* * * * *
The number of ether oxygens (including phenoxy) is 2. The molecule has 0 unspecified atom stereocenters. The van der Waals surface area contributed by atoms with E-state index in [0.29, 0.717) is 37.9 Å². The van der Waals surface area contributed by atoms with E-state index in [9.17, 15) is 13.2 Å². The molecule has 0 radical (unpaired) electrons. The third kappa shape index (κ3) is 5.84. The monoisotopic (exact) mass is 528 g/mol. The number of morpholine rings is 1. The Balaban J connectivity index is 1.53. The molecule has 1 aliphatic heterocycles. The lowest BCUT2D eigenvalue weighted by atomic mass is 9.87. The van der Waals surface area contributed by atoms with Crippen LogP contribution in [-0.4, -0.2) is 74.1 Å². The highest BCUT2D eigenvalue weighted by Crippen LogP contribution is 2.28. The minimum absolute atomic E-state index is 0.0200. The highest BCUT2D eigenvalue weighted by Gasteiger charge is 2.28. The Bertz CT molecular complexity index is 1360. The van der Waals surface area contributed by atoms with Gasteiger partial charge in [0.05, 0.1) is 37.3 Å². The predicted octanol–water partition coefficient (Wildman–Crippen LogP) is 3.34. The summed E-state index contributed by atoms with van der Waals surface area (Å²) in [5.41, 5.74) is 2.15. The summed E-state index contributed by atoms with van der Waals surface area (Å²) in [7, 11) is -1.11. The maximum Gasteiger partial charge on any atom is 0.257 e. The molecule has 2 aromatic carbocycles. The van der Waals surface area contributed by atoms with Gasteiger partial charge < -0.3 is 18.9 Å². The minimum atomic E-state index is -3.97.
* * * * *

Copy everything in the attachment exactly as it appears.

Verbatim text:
The number of ether oxygens (including phenoxy) is 2. The molecule has 0 unspecified atom stereocenters. The van der Waals surface area contributed by atoms with E-state index in [0.29, 0.717) is 37.9 Å². The van der Waals surface area contributed by atoms with E-state index in [9.17, 15) is 13.2 Å². The molecule has 0 radical (unpaired) electrons. The third kappa shape index (κ3) is 5.84. The monoisotopic (exact) mass is 528 g/mol. The number of morpholine rings is 1. The Balaban J connectivity index is 1.53. The molecule has 1 aliphatic heterocycles. The lowest BCUT2D eigenvalue weighted by atomic mass is 9.87. The van der Waals surface area contributed by atoms with Crippen LogP contribution in [-0.4, -0.2) is 74.1 Å². The highest BCUT2D eigenvalue weighted by Crippen LogP contribution is 2.28. The minimum absolute atomic E-state index is 0.0200. The highest BCUT2D eigenvalue weighted by Gasteiger charge is 2.28. The Bertz CT molecular complexity index is 1360. The van der Waals surface area contributed by atoms with Gasteiger partial charge in [0.05, 0.1) is 37.3 Å². The predicted octanol–water partition coefficient (Wildman–Crippen LogP) is 3.34. The summed E-state index contributed by atoms with van der Waals surface area (Å²) in [5.41, 5.74) is 2.15. The summed E-state index contributed by atoms with van der Waals surface area (Å²) in [7, 11) is -1.11. The maximum Gasteiger partial charge on any atom is 0.257 e. The molecule has 2 aromatic carbocycles. The van der Waals surface area contributed by atoms with Gasteiger partial charge < -0.3 is 18.9 Å². The minimum atomic E-state index is -3.97.